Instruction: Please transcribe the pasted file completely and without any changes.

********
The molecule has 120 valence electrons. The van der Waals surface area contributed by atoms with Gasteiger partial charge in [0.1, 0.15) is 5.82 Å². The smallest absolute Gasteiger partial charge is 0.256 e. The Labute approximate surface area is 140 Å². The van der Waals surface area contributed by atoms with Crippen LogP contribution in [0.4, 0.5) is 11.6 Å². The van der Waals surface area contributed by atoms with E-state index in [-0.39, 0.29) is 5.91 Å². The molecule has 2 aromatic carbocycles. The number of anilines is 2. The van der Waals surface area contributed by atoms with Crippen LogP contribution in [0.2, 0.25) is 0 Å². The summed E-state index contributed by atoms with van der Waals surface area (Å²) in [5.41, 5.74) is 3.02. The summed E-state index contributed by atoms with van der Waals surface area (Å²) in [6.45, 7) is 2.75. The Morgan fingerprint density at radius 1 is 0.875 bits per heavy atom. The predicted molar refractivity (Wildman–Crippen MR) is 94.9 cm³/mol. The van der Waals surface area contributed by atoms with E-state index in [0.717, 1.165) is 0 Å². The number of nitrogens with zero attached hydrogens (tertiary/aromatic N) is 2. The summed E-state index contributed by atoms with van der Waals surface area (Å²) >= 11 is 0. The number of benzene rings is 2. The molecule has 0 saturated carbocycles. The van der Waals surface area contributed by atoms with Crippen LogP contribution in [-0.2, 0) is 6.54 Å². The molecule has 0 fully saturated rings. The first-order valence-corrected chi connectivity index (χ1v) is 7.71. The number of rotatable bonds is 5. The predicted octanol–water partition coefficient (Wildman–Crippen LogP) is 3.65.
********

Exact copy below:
The molecule has 120 valence electrons. The van der Waals surface area contributed by atoms with Gasteiger partial charge in [0.1, 0.15) is 5.82 Å². The smallest absolute Gasteiger partial charge is 0.256 e. The Labute approximate surface area is 140 Å². The van der Waals surface area contributed by atoms with Crippen LogP contribution in [0.4, 0.5) is 11.6 Å². The van der Waals surface area contributed by atoms with E-state index in [-0.39, 0.29) is 5.91 Å². The molecule has 2 aromatic carbocycles. The number of anilines is 2. The van der Waals surface area contributed by atoms with Crippen LogP contribution in [0.2, 0.25) is 0 Å². The summed E-state index contributed by atoms with van der Waals surface area (Å²) in [5.41, 5.74) is 3.02. The summed E-state index contributed by atoms with van der Waals surface area (Å²) in [6.45, 7) is 2.75. The Morgan fingerprint density at radius 1 is 0.875 bits per heavy atom. The predicted molar refractivity (Wildman–Crippen MR) is 94.9 cm³/mol. The van der Waals surface area contributed by atoms with E-state index in [0.717, 1.165) is 0 Å². The number of nitrogens with zero attached hydrogens (tertiary/aromatic N) is 2. The summed E-state index contributed by atoms with van der Waals surface area (Å²) >= 11 is 0. The number of benzene rings is 2. The molecule has 0 saturated carbocycles. The van der Waals surface area contributed by atoms with Crippen LogP contribution in [-0.2, 0) is 6.54 Å². The molecule has 0 fully saturated rings. The first-order valence-corrected chi connectivity index (χ1v) is 7.71. The number of rotatable bonds is 5. The predicted octanol–water partition coefficient (Wildman–Crippen LogP) is 3.65.